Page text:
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PV Cell Prices Are Falling Faster Than Expected Due to Cooling Demand

published: 2016-03-11 12:20

EnergyTrend, a division of TrendForce, reports that the global PV market is seeing slowing demand after the Chinese New Year holidays. Peak installation seasons in the U.S. and Japan have passed, and the demand related to China’s efforts to connect its PV power plants to the grid is also subsiding as this mission is set to be completed at the end of June. Chinese and Taiwanese cell suppliers will be the first to be impacted by the weakening demand since most of their orders come from vertically integrated manufacturers in China, said Corrine Lin, assistant research manager for EnergyTrend. Prices of Chinese cells have been falling following the Chinese New Year holidays, and Taiwanese cell suppliers have also been slashing their prices to earn more orders.

Taiwanese cell suppliers previously also exported to Europe and Japan in addition first-tier Chinese PV companies. However, this strategy of reducing the risk of relying on one regional market began to break down last year, when Japanese PV companies reduced their orders for Taiwanese cells due to domestic subsidy cuts. To save costs, Japanese clients switched from the pricier Taiwanese cells to the more economical products from vertically integrated Chinese manufacturers. Consequently, Taiwanese cell exports to Japan were roughly halved in 2015. As for the European market, demand there has been in a lengthy slump. Hence, Taiwanese cell industry is again relying on orders from major Chinese clients and their OEM partners in Southeast Asia to consume its enormous capacity.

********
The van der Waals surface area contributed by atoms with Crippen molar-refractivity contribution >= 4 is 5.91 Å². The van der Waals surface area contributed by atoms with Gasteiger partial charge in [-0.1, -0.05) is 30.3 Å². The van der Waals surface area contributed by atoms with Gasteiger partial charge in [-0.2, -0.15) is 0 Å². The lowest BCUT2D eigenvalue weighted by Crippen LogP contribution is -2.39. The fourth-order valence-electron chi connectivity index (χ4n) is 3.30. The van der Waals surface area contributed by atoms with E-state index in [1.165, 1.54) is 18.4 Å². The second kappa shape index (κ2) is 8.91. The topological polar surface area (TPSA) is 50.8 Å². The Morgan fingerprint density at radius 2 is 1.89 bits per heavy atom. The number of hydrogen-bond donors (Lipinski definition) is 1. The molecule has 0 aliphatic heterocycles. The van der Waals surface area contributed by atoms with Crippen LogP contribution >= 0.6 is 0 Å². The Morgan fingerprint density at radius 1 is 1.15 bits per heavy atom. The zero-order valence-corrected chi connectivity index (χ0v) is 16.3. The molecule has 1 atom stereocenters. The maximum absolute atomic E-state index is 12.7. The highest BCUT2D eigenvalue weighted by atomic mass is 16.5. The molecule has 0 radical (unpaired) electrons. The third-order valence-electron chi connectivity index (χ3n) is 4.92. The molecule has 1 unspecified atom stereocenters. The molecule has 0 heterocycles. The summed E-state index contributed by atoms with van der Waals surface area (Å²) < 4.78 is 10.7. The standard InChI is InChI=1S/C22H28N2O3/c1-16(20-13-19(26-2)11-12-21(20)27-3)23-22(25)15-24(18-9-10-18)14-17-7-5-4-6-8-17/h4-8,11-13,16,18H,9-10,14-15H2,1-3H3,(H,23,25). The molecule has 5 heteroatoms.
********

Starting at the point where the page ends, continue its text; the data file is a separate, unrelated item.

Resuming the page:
“Last year’s PV cell shortages were mostly the result of installation rush in China,” said Lin. “A weakening in China’s domestic demand will therefore affect Taiwanese cells first since they are already overpriced.” If major Chinese clients – Trina Solar, Jinko, Canadian Solar, and JA Solar – decided to scale back their cell purchases, Taiwanese cell suppliers will suddenly have a massive excess capacity problem. Under this circumstance, any one cell supplier cutting prices will create a domino effect as other suppliers will follow suit and reduce their prices as well.

Despite intense negotiations between Taiwanese cell suppliers and their downstream clients, the average price of Taiwanese cells has already dropped sharply in the past two weeks, from above US$0.342/W to around US$0.335~0.338/W. There is also increasing price competition from many second- and third-tier Chinese PV manufacturers that try to capture more orders and keep up their capacity utilization rates. The average price of Chinese cell have fallen from RMB 2.45/W before the Chinese New Year to about RMB 2.3/W this month. This downtrend is expected to persist.

Lin added that China’s domestic PV demand for 2016 will be far below the earlier estimate of 20GW due to several factors. First, changes in the subsidy policy will have an impact on China’s market outlook. Secondly, there are limits to the amount of tradable PV electricity going into the country’s power grids, and the overall rate of PV electricity being “abandoned” is rising. Furthermore, newly expanded capacities of numerous manufacturers will cause serious oversupply problem. Both Taiwanese and Chinese cells have already witnessed a price decline of more than US$0.01/W this month. In order to maintain their margins, cell suppliers will have to negotiate down wafer prices. On the whole, PV prices are now coming down from their peaks in March because the weakness in the cell market have led to price declines across the supply chain. If manufacturers have yet to set up production facilities outside China and Taiwan or develop a more flexible business strategy, they may see losses in the second quarter.

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